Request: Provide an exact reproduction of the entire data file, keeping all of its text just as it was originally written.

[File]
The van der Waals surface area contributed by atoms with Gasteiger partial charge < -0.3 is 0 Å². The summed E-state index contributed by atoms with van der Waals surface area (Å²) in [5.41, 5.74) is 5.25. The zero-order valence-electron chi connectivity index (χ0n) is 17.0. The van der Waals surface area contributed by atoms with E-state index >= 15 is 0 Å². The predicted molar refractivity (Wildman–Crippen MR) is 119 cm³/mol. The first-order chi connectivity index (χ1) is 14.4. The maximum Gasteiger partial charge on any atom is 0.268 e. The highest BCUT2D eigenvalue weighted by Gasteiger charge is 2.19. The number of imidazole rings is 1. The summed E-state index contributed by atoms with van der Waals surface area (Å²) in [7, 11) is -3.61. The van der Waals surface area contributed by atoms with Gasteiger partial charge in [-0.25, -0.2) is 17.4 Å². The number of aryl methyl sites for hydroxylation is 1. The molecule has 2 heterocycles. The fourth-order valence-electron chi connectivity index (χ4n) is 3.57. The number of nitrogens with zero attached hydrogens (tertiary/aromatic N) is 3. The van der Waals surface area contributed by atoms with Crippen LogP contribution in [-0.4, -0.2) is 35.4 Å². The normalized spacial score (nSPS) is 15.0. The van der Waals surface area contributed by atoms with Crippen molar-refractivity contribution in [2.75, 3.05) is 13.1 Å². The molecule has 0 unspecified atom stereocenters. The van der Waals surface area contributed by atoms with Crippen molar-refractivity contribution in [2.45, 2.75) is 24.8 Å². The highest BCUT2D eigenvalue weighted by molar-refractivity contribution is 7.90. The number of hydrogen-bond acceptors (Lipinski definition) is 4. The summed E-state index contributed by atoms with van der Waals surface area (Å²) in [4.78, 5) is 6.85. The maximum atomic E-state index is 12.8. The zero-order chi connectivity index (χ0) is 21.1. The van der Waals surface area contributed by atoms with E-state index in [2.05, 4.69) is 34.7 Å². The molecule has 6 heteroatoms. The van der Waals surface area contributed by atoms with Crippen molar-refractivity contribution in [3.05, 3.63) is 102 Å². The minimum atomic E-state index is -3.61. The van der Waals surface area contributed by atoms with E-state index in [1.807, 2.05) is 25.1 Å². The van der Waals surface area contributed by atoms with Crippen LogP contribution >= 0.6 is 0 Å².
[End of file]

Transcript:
The van der Waals surface area contributed by atoms with Gasteiger partial charge < -0.3 is 0 Å². The summed E-state index contributed by atoms with van der Waals surface area (Å²) in [5.41, 5.74) is 5.25. The zero-order valence-electron chi connectivity index (χ0n) is 17.0. The van der Waals surface area contributed by atoms with E-state index >= 15 is 0 Å². The predicted molar refractivity (Wildman–Crippen MR) is 119 cm³/mol. The first-order chi connectivity index (χ1) is 14.4. The maximum Gasteiger partial charge on any atom is 0.268 e. The highest BCUT2D eigenvalue weighted by Gasteiger charge is 2.19. The number of imidazole rings is 1. The summed E-state index contributed by atoms with van der Waals surface area (Å²) in [7, 11) is -3.61. The van der Waals surface area contributed by atoms with Gasteiger partial charge in [-0.25, -0.2) is 17.4 Å². The number of aryl methyl sites for hydroxylation is 1. The molecule has 2 heterocycles. The fourth-order valence-electron chi connectivity index (χ4n) is 3.57. The number of nitrogens with zero attached hydrogens (tertiary/aromatic N) is 3. The van der Waals surface area contributed by atoms with Crippen LogP contribution in [-0.4, -0.2) is 35.4 Å². The normalized spacial score (nSPS) is 15.0. The van der Waals surface area contributed by atoms with Crippen molar-refractivity contribution in [2.75, 3.05) is 13.1 Å². The molecule has 0 unspecified atom stereocenters. The van der Waals surface area contributed by atoms with Crippen molar-refractivity contribution in [2.45, 2.75) is 24.8 Å². The highest BCUT2D eigenvalue weighted by molar-refractivity contribution is 7.90. The number of hydrogen-bond acceptors (Lipinski definition) is 4. The summed E-state index contributed by atoms with van der Waals surface area (Å²) in [4.78, 5) is 6.85. The maximum atomic E-state index is 12.8. The zero-order chi connectivity index (χ0) is 21.1. The van der Waals surface area contributed by atoms with E-state index in [2.05, 4.69) is 34.7 Å². The molecule has 6 heteroatoms. The van der Waals surface area contributed by atoms with Crippen molar-refractivity contribution in [3.05, 3.63) is 102 Å². The minimum atomic E-state index is -3.61. The van der Waals surface area contributed by atoms with E-state index in [1.807, 2.05) is 25.1 Å². The van der Waals surface area contributed by atoms with Crippen LogP contribution >= 0.6 is 0 Å².